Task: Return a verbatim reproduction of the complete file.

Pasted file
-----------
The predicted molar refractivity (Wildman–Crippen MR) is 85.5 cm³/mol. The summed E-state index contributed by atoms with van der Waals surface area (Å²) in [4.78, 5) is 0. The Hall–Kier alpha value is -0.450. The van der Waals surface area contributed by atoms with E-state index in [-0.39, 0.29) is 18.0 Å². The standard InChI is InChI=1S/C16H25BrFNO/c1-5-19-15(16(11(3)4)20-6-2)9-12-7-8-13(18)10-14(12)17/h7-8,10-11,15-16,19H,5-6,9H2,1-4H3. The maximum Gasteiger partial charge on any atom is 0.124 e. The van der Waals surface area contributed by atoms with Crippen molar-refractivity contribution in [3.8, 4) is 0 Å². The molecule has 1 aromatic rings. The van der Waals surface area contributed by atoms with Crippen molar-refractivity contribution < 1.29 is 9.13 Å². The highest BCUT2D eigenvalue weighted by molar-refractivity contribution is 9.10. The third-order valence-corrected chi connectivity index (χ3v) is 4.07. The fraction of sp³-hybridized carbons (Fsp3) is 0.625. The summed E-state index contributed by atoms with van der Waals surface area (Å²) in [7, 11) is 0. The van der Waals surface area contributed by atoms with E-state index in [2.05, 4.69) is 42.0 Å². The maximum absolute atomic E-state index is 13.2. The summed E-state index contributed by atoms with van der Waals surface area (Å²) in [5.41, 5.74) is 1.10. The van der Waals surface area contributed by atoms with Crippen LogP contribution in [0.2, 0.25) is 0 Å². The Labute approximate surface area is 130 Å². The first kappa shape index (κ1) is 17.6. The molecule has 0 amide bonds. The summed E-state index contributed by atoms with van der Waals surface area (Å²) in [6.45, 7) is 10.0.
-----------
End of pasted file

The predicted molar refractivity (Wildman–Crippen MR) is 85.5 cm³/mol. The summed E-state index contributed by atoms with van der Waals surface area (Å²) in [4.78, 5) is 0. The Hall–Kier alpha value is -0.450. The van der Waals surface area contributed by atoms with E-state index in [-0.39, 0.29) is 18.0 Å². The standard InChI is InChI=1S/C16H25BrFNO/c1-5-19-15(16(11(3)4)20-6-2)9-12-7-8-13(18)10-14(12)17/h7-8,10-11,15-16,19H,5-6,9H2,1-4H3. The maximum Gasteiger partial charge on any atom is 0.124 e. The van der Waals surface area contributed by atoms with Crippen molar-refractivity contribution in [3.8, 4) is 0 Å². The molecule has 1 aromatic rings. The van der Waals surface area contributed by atoms with Crippen molar-refractivity contribution < 1.29 is 9.13 Å². The highest BCUT2D eigenvalue weighted by molar-refractivity contribution is 9.10. The third-order valence-corrected chi connectivity index (χ3v) is 4.07. The fraction of sp³-hybridized carbons (Fsp3) is 0.625. The summed E-state index contributed by atoms with van der Waals surface area (Å²) in [7, 11) is 0. The van der Waals surface area contributed by atoms with E-state index in [2.05, 4.69) is 42.0 Å². The maximum absolute atomic E-state index is 13.2. The summed E-state index contributed by atoms with van der Waals surface area (Å²) in [5.41, 5.74) is 1.10. The van der Waals surface area contributed by atoms with Crippen LogP contribution in [0.2, 0.25) is 0 Å². The Labute approximate surface area is 130 Å². The first kappa shape index (κ1) is 17.6. The molecule has 0 amide bonds. The summed E-state index contributed by atoms with van der Waals surface area (Å²) in [6.45, 7) is 10.0.